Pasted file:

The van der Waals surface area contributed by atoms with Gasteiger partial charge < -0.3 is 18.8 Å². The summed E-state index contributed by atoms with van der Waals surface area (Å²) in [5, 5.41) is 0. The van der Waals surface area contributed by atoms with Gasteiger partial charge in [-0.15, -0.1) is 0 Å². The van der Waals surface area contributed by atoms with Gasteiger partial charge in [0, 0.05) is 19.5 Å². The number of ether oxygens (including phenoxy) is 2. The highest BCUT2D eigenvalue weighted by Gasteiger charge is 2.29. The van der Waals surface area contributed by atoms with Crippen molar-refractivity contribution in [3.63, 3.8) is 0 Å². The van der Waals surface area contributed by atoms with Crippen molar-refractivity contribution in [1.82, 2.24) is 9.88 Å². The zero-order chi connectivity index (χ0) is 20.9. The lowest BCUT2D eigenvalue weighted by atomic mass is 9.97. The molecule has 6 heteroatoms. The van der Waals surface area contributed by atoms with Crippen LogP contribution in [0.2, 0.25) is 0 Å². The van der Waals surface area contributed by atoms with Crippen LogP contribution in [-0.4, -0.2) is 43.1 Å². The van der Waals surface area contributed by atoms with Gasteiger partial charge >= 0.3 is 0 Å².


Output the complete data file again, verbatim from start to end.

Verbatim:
The van der Waals surface area contributed by atoms with Gasteiger partial charge < -0.3 is 18.8 Å². The summed E-state index contributed by atoms with van der Waals surface area (Å²) in [5, 5.41) is 0. The van der Waals surface area contributed by atoms with Gasteiger partial charge in [-0.15, -0.1) is 0 Å². The van der Waals surface area contributed by atoms with Gasteiger partial charge in [0, 0.05) is 19.5 Å². The number of ether oxygens (including phenoxy) is 2. The highest BCUT2D eigenvalue weighted by Gasteiger charge is 2.29. The van der Waals surface area contributed by atoms with Crippen molar-refractivity contribution in [3.63, 3.8) is 0 Å². The van der Waals surface area contributed by atoms with Crippen molar-refractivity contribution in [1.82, 2.24) is 9.88 Å². The zero-order chi connectivity index (χ0) is 20.9. The lowest BCUT2D eigenvalue weighted by atomic mass is 9.97. The molecule has 6 heteroatoms. The van der Waals surface area contributed by atoms with Crippen LogP contribution in [0.2, 0.25) is 0 Å². The van der Waals surface area contributed by atoms with Crippen LogP contribution in [-0.4, -0.2) is 43.1 Å². The van der Waals surface area contributed by atoms with Gasteiger partial charge >= 0.3 is 0 Å².